This town seems to have been drawn on paper, it’s that beautiful. This is owned mainly to the old architecture and many cultural establishments that define Zadar as Croatia’s cultural center. For sailing enthusiasts the main appeal is the beautiful location of the city on the peninsula and the close vicinity with other yacht charter Croatia hot spots such as Rijeka or Split.
Since the Croatian Adriatic coast is fast becoming the new Riviera of the Mediterranean, then Zadar is definitely one of those destinations you should visit. Located on the northern Dalmatian coast, between Rijeka and Split, Zadar has been the capital of the region for centuries which emphasizes its importance throught the history of the country.
Not only is it an important center, but Zadar is also considered among the most visually pleasing towns on this side of the Adriatic, mainly thanks to its old architecture and its numerous old churches, some from the Romanesque period. Also a bonus for the groups looking to come here is the fact that Zadar is the main cultural center of the whole country. Travel & Arrival
When it comes to arriving in Zadar, the tourist is spoiled for options. Of course, the first option would be flying here, and despite the fact that the city has its own airport, many of people traveling here find it easy to connect with a flight from Zagreb, simply because that airport links with more cities and has a daily evening flight to Zadar. The Zadar airport has more flights in the summer, mainly to Germany and England.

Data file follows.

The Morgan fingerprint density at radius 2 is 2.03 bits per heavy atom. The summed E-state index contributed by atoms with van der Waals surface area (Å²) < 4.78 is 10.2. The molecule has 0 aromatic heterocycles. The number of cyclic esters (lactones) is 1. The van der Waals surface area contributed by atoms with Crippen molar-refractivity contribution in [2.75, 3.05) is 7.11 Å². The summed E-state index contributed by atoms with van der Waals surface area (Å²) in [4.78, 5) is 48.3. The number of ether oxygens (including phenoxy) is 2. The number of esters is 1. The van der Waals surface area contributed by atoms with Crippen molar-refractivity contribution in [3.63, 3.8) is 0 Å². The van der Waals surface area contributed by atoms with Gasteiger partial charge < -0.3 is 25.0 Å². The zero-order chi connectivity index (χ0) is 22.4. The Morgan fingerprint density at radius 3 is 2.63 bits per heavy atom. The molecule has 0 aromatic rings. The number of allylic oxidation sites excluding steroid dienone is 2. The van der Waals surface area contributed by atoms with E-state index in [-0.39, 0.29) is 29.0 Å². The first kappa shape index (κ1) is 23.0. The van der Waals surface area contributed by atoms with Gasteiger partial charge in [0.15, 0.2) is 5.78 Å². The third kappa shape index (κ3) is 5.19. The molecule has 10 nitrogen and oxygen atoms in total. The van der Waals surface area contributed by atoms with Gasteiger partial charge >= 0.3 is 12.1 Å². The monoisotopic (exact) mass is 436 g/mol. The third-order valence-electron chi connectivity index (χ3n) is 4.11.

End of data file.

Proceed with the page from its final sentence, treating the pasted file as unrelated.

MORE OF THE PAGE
Land travel includes trains, cars and buses, all of which are concentrated in the city center. The railway system connects with Knin, Zagreb and Split, while the bus service is more popular and connects with Zagreb, Rijeka, Pula, Sibenik, Split and Dubrovnik. Both the train and the bus station are located downtown, which will come in handy for the arrivals.
Such a great port couldn’t have been left out of the ferry service, especially in the summer, when visitors arrive daily from all over the Mediterranean. Apart from the links between Dubrovnik and Rijeka, there is also a daily ferry to Ancona in Italy. Avant & Apres Sail